Each culture was suspended in a small amount of nutrient broth, spread on the nutrient agar plate, and incubated at 37 °C for 2 hours. Two single colonies were picked up with an inoculating loop from the agar plate, suspended in 5 ml nutrient broth, and incubated for 18 hours at 37 °C. A final concentration of 1.5- 3.0×105 colony forming units per milliliter (CFU/ml) was prepared by appropriately diluting each culture with a steric buffer solution (0.3mM phosphate buffer, pH 7.2) which was used as diluent in all experiments. These dilute culture solutions were used for the antimicrobial test.

For each type of treated and untreated sample, a 250ml flask was prepared containing 50 ml of the working bacterial dilution (1.5-3.0×105 CFU/ml) and fabric samples which were cut into small pieces (4.8cm x 4.8cm). All flasks were capped loosely, placed on a shaking incubator, were shaken at 37 °C and 120 rpm for 1 hour. A series of dilutions were made using the buffer solution and each 0.1ml of the dilution was placed in nutrient agar plate. The inoculated plates were incubated by incubator (Binder from USA) at 37 °C for 24 hours and surviving cells were counted. Safety cabinet (Clernair from Belgium) was used to carry out the preparation of bacteria culture and transferring to agar plate [20].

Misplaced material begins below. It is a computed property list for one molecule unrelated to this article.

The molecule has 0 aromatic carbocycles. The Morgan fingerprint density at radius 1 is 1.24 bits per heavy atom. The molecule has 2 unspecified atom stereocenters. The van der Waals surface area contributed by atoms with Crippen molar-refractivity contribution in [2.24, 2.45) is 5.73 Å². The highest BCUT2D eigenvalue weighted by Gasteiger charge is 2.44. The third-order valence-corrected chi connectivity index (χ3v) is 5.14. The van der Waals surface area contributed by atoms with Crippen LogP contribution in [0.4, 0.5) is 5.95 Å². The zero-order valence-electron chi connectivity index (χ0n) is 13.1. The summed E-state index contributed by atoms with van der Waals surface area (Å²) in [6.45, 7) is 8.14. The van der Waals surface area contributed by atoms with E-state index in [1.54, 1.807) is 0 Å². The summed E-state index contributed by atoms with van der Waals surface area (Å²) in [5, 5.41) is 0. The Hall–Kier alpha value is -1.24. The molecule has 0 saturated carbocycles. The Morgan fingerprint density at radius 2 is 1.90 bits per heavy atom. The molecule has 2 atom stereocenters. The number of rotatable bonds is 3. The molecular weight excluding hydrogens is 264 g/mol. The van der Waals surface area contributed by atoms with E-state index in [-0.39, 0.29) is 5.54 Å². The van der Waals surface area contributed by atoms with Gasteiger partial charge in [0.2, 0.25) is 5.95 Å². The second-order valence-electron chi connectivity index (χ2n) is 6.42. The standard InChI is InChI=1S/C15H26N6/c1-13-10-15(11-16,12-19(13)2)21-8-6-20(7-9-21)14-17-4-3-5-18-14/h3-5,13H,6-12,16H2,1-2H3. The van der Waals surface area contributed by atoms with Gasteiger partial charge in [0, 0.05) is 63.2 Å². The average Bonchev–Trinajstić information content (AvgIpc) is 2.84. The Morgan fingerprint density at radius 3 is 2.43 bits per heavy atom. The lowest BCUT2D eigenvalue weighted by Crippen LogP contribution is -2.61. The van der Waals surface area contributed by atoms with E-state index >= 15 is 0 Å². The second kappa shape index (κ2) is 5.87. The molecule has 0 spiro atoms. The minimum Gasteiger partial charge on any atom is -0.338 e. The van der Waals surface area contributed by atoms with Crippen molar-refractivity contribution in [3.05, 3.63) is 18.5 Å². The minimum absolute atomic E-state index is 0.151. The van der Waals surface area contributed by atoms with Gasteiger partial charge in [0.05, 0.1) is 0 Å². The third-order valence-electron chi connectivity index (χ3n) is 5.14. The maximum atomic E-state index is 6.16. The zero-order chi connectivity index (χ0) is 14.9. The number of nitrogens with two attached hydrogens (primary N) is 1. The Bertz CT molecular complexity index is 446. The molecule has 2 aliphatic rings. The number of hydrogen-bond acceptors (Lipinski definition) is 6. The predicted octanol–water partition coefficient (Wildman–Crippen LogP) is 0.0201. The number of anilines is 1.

The antimicrobial activity was assessed and compared using the following equation:


Where A is the number of surviving cells (CFU/ml) for the flasks containing test samples and B is the number of surviving cells (CFU/ml) for the flasks containing the control samples after onehour contact time for both. % Reduction expresses the percentages of bacteria that were killed by the antimicrobial finishes that were applied on the cotton fabric.


Table 1:Surviving cells of bacteria on control and sample fabric.


Results and Discussion

Results obtained from the test to assess the antimicrobial activity of four medicinal plants, have been demonstrated below in an understandable way to get the idea on the comparative antimicrobial activity of the tested plants. Table 1 shows the counts of surviving cells of E. coli and S. aureus bacteria for the control fabric and for Ocimum tenuiflorum (Basil), Azadirachta indica (Neem), Mentha spicata (Spearmint) and Centella asiatica (Pennywort) treated sample fabrics. Figure 1 shows the reduction percentages of bacteria for all four samples.